I don’t really know you, other than by reading your posts and comments on Lisa Petrilli’s blog and Mack Collier’s blog. But anyway…just wanted to chime in here for a minute. I have been a Mercedes Benz owner since Mother’s Day 1998. In the last 13 years we have owned two and leased one. The main reason? Well, customer service is the biggest. And location was the original reason that we shopped for our first C230. You see the Mercedes dealership in Newport Beach, CA was about a mile from our condo and the comparative price of a new 1998 C230 and a 1998 Toyota Camry or Avalon was pretty close. The Toyota dealership was 15 miles and loaners were just not in the equation.Plus, Fletcher Jones Mercedes Dealership was/is all about service.

    For the record: the last A Service I had was $224 and four new low profiles tires were $1211.95!

    But back to service…Fletcher Jones really made you feel at home. For a while, my husband was so impressed he would take out of town visitors to see the dealership. Enterprise Car Rental set up a office at the dealership to handle all of the “loaners”. Never an issue…it was a win-win for Enterprise and MB.

    I now live in Tucson. The Mercedes dealership is OK. They are getting ready to move into a new facility. They try very hard.

    I feel bad for the young man who doesn’t get it. Somehow I think that the dealership owners don’t get it either!

    1. Lou Imbriano says:

      Hi Judy,

      For the most part, I have experienced solid customer service from MB as well, but obviously the consistency from employee to employee and dealership to dealership is a question. I think you are correct when you say the dealership doesn’t get it. If they did, they would have had that young man working with customers.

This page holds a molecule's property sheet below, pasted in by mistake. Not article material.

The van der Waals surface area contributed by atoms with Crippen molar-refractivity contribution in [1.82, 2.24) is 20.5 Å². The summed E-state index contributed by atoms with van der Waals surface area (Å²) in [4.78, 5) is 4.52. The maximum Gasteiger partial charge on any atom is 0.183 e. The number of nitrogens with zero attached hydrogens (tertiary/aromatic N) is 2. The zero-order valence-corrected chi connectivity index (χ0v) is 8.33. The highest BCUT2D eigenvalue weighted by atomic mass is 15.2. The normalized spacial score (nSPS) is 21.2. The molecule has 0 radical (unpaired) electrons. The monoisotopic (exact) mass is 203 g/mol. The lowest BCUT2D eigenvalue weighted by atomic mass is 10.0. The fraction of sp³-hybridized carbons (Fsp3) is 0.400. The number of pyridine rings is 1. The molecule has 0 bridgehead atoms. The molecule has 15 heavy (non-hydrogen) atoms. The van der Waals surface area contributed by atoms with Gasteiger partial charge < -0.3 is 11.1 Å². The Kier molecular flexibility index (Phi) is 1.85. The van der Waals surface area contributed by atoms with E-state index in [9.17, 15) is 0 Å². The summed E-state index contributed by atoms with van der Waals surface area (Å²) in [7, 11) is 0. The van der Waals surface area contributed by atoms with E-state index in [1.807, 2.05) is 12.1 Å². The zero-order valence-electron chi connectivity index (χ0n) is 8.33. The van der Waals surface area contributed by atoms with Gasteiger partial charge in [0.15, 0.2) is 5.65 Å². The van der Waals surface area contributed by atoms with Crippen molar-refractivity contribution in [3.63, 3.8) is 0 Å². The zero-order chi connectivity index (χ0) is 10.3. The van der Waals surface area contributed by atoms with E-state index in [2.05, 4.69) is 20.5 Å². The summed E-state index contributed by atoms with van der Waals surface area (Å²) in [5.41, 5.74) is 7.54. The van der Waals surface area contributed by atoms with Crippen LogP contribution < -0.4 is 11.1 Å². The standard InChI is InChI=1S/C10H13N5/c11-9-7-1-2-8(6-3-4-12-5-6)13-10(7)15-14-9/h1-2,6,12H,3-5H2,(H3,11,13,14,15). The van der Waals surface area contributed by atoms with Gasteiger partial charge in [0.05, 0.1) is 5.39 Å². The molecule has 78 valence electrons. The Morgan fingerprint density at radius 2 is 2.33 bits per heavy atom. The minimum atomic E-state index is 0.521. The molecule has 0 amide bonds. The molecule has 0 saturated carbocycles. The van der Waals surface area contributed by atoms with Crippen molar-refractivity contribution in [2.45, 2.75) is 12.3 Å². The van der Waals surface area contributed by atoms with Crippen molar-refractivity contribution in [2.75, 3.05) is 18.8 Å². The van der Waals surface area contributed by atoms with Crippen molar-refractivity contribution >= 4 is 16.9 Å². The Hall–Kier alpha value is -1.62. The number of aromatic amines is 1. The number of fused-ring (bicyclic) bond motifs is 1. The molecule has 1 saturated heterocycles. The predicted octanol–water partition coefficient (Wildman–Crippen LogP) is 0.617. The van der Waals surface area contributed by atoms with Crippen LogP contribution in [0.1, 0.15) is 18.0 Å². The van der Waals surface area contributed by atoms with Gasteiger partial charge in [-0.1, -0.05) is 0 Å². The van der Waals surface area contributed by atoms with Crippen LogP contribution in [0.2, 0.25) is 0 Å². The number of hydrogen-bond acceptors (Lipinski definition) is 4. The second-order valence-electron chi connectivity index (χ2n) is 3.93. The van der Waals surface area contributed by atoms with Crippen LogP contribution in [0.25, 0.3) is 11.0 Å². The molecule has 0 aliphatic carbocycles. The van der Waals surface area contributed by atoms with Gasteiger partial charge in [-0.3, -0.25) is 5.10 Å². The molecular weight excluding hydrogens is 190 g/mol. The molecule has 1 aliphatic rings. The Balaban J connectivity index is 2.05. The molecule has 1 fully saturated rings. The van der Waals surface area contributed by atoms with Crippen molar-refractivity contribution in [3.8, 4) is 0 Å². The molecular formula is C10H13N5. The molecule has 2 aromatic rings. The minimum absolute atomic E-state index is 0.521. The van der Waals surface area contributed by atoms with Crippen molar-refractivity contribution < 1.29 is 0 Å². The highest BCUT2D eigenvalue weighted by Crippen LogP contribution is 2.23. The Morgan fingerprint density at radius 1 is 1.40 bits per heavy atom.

Thank you for stopping by and taking the time to comment.

      My best,

  4. Lou, I’m thinking Mercedes should be your client!

    After 15 years of Acura loyalty I made the move to Mercedes about a year ago. Sadly I have found their basic VIP perks and customer service inferior to Acura’s.

    Time to launch a Mercedes Mendz (apology and fixit) Customer Service program?

    Speaking of launch, I’m looking forward to reading “Winning the Customer” – is the date set?

    1. Lou Imbriano says:

      Thank you for your insight and comment Jeanne.

      I have had some great customer service experiences with other MB dealerships, but group obviously is missing the big picture.

      Also, thanks for asking about Winning the Customer. It’s set to hit the shelves on September 16th. We are excited and will share more info through out the summer. I hope you are well.

      My best,

  5. Now THAT is an anti-wow experience! And, yes, apparently he really did not have a clue that what he was doing was not only *not* productive, but extremely counter-productive. I can only imagine how the owner of the dealership would feel if he knew what had transpired. Then again, if he knew, and didn’t care, I’d say there’s a good chance the dealership won’t be around for too much longer. As you implied, there are simply too many others out there who can do the same basic things; you’ve got to earn the business. Can’t wait until your new book is out!!

    1. Lou Imbriano says:

      Thank you Bob.
      We are getting excited for the book as well. Hopefully the book and the concepts with in it will connect with folks, like this dealership, and prompt them to remake how they treat customers.

      Thank you as always for your support.

      My best,

Leave a Reply

Your email address will not be published. Required fields are marked *